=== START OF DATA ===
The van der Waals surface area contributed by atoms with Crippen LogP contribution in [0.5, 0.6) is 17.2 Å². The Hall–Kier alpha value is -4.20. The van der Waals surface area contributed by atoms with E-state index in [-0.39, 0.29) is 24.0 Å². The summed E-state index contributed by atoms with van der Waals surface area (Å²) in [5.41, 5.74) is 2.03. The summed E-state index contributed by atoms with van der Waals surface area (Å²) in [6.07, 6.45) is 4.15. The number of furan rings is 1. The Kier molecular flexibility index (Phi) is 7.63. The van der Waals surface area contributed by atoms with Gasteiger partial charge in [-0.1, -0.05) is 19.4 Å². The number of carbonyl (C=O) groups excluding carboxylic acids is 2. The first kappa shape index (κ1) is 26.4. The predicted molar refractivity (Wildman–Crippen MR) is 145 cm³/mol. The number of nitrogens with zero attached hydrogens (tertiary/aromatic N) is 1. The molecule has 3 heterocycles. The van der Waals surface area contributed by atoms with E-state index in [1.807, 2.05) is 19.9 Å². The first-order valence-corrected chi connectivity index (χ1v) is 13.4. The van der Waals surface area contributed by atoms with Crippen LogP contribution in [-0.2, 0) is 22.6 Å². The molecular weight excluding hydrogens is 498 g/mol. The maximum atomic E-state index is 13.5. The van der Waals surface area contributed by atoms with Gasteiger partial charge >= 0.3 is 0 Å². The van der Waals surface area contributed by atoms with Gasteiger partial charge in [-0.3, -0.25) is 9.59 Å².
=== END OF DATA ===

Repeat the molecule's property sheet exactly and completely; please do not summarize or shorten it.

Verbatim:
The van der Waals surface area contributed by atoms with Crippen LogP contribution in [0.5, 0.6) is 17.2 Å². The Hall–Kier alpha value is -4.20. The van der Waals surface area contributed by atoms with E-state index in [-0.39, 0.29) is 24.0 Å². The summed E-state index contributed by atoms with van der Waals surface area (Å²) in [5.41, 5.74) is 2.03. The summed E-state index contributed by atoms with van der Waals surface area (Å²) in [6.07, 6.45) is 4.15. The number of furan rings is 1. The Kier molecular flexibility index (Phi) is 7.63. The van der Waals surface area contributed by atoms with Gasteiger partial charge in [-0.1, -0.05) is 19.4 Å². The number of carbonyl (C=O) groups excluding carboxylic acids is 2. The first kappa shape index (κ1) is 26.4. The predicted molar refractivity (Wildman–Crippen MR) is 145 cm³/mol. The number of nitrogens with zero attached hydrogens (tertiary/aromatic N) is 1. The molecule has 3 heterocycles. The van der Waals surface area contributed by atoms with E-state index in [1.807, 2.05) is 19.9 Å². The first-order valence-corrected chi connectivity index (χ1v) is 13.4. The van der Waals surface area contributed by atoms with Crippen LogP contribution in [-0.2, 0) is 22.6 Å². The molecular weight excluding hydrogens is 498 g/mol. The maximum atomic E-state index is 13.5. The van der Waals surface area contributed by atoms with Gasteiger partial charge >= 0.3 is 0 Å². The van der Waals surface area contributed by atoms with Gasteiger partial charge in [-0.3, -0.25) is 9.59 Å².